A fixed term employment contract is a contractual working relationship. The purpose of fixed-term employment contracts is to last for a specific period of time.
Someone with employee status would have a fixed-term contract if both of these apply:
UK fixed-term employees receive the same rights as permanent employees with comparable jobs. It also applies to jobs requiring similar skills experience for the same employer.
As a rule, fixed-term contracts do not have a predetermined duration limit. Even so, a contract of four (4) years or longer would get treated afterwards as permanent position.
Note: There must be 'objective justification' to treat fixed term employees less 'favourably' than any permanent staff.
Employers must ensure that any fixed-term employees receive:
Note: Entitlement to the same rights would only apply to permanent staff who work for the same employer. It would not apply to an associated organisation of the employer. Fixed term employees have the same rights on redundancy after continuous employment with the same employer for two (2) years.
Most workers on fixed-term contracts should try to solve a workplace dispute 'informally' with their manager. They can also request a written statement explaining the treatment they received.
As a rule, a fixed term contract will end by automatic process when it reaches the agreed end date. In this case, an employer would not need to issue any notice period.
UK employment legislation considers non renewal of a fixed term contract as a dismissal. An employer would need to show a 'fair' reason for not renewing a contract and if the employee has two (2) years of service. An example would be a case where the plan was to end the work that the contract got issued for.
Workers on fixed term employment contracts have the right:
Different rules apply if the reason for non-renewal is redundancy. Entitlement to statutory redundancy payments would occur after 2 years of service.
As a rule, the terms of the contract would determine what happens if the employer wants to end it early. Thus, if the fixed-term contract:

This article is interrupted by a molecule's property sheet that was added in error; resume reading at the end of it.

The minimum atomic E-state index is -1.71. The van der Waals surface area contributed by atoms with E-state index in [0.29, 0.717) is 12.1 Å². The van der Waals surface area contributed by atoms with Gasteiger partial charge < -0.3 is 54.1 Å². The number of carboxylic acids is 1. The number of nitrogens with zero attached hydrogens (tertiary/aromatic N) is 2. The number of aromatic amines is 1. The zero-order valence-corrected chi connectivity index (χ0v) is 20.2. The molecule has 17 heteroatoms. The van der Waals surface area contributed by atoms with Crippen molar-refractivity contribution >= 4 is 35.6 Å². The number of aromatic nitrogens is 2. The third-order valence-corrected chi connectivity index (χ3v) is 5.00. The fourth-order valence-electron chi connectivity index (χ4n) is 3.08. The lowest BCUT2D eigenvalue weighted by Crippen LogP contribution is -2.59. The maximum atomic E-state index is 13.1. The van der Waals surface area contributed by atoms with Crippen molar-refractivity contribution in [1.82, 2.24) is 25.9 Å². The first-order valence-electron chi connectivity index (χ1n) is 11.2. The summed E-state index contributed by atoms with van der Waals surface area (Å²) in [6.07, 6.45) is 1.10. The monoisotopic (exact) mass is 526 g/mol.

As a fixed-term employee, you would have the right to receive a minimum notice period of:
Note: A fixed term contract may specify a longer notice period than the statutory minimums. But, ending a fixed-term contract without giving the proper notice means the employee may claim for breach of contract.
There would be an 'implied agreement' if the work continues after the end date of a contract. This may occur even if it does not get 'formally' renewed by the employer. But, they would still need to give proper notice to dismiss a worker.
Any employee becomes a permanent employee after four (4) years on a fixed-term contract. An exception may apply if the employer can show a valid business reason for not doing so.
Note: Employer and unions (or staff association) can make a collective agreement. It could remove the automatic right to become a permanent employee in such circumstances.
Renewing on less favourable terms generally needs negotiations and an agreement between the employer and the employee. But, if the contract ends without reaching an agreement, an employee might have a case to claim for unfair dismissal.
There are minimum periods for handing in your notice at work - even for fixed-term workers. You must hand in your notice one (1) week in advance if you worked for an employer for at least one month. A longer notice period may get stated in the terms of the contract.
Fixed Term Employment Contracts and Employee Rights in the United Kingdom